At first, the Byzantines would attempt to keep the Avars away by a policy of bribery and turning other tribes against them. Curiously enough, this would also lead to the invasion of Italy by the Germanic Lombards, who were encouraged by the Avars to move westward after the two tribes annihilated the Gepids, another tribe.
Ultimately though, the Byzantines became unable to meet payments around the 580s, which led to an increased series of depredations that ravaged the Empire.
The assassination of Emperor Maurice in 602 proved a turning point in the continuing conflicts. A civil war and a Persian invasion would ultimately leave the future Balkans at the mercy of the Avars.
The Slavs would form one of the main bulwarks of continued Avar incursions into the Byzantine Empire. As the Avars never really had the strength to really lay siege to Constantinople, they were left to plunder the countryside and mountains.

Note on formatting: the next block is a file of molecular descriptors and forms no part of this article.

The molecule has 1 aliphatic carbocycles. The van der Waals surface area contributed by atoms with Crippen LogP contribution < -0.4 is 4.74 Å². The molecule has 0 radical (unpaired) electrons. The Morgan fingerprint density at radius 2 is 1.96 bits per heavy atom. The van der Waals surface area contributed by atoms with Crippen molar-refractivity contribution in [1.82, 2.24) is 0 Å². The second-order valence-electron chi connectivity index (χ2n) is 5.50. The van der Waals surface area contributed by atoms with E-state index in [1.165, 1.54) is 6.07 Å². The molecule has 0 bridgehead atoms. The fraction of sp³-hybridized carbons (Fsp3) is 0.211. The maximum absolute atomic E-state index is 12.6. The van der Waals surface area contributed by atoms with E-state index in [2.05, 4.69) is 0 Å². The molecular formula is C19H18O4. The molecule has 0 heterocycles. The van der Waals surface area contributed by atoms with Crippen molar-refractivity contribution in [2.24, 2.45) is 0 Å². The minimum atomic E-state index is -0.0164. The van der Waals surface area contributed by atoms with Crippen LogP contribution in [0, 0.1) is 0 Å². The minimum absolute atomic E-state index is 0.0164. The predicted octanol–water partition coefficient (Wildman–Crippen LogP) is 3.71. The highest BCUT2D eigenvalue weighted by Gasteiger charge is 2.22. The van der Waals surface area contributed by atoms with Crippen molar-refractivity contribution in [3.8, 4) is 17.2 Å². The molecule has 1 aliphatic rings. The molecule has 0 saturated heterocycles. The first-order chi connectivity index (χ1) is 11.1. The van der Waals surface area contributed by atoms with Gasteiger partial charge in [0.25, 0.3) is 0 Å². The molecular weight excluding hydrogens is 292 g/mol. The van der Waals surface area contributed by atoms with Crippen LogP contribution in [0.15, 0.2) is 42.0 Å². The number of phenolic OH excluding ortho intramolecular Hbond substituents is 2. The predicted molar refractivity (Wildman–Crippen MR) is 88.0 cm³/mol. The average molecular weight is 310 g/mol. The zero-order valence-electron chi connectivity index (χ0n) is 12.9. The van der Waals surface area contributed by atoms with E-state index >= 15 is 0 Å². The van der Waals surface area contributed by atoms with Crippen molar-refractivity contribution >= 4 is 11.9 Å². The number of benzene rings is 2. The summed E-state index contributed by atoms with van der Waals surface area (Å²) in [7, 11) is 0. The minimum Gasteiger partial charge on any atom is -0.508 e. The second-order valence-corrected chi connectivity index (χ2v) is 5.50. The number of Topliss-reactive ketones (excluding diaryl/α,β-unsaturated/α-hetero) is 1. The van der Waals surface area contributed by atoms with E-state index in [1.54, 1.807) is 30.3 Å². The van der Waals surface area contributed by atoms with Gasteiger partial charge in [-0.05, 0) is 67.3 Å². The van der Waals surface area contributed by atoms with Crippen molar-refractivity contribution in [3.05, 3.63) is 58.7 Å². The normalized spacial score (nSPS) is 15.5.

Unfortunately, this would leave untold devastation on the countryside. Cities and villages were plundered, causing many people to be killed or leave their lands which were then occupied by the Slavs.
During this time, the Unknown Archont who is believed to be the ancestor of Serbia's first recognized king Vlastimir probably led have led a group of people loosely known as the modern-day Serbs, into modern-day Serbia. A story that he helped put an end to the Avars as a significant threat to Byzantium after the climatic 626 siege of Constantinople is apocryphal, and as such probably not true.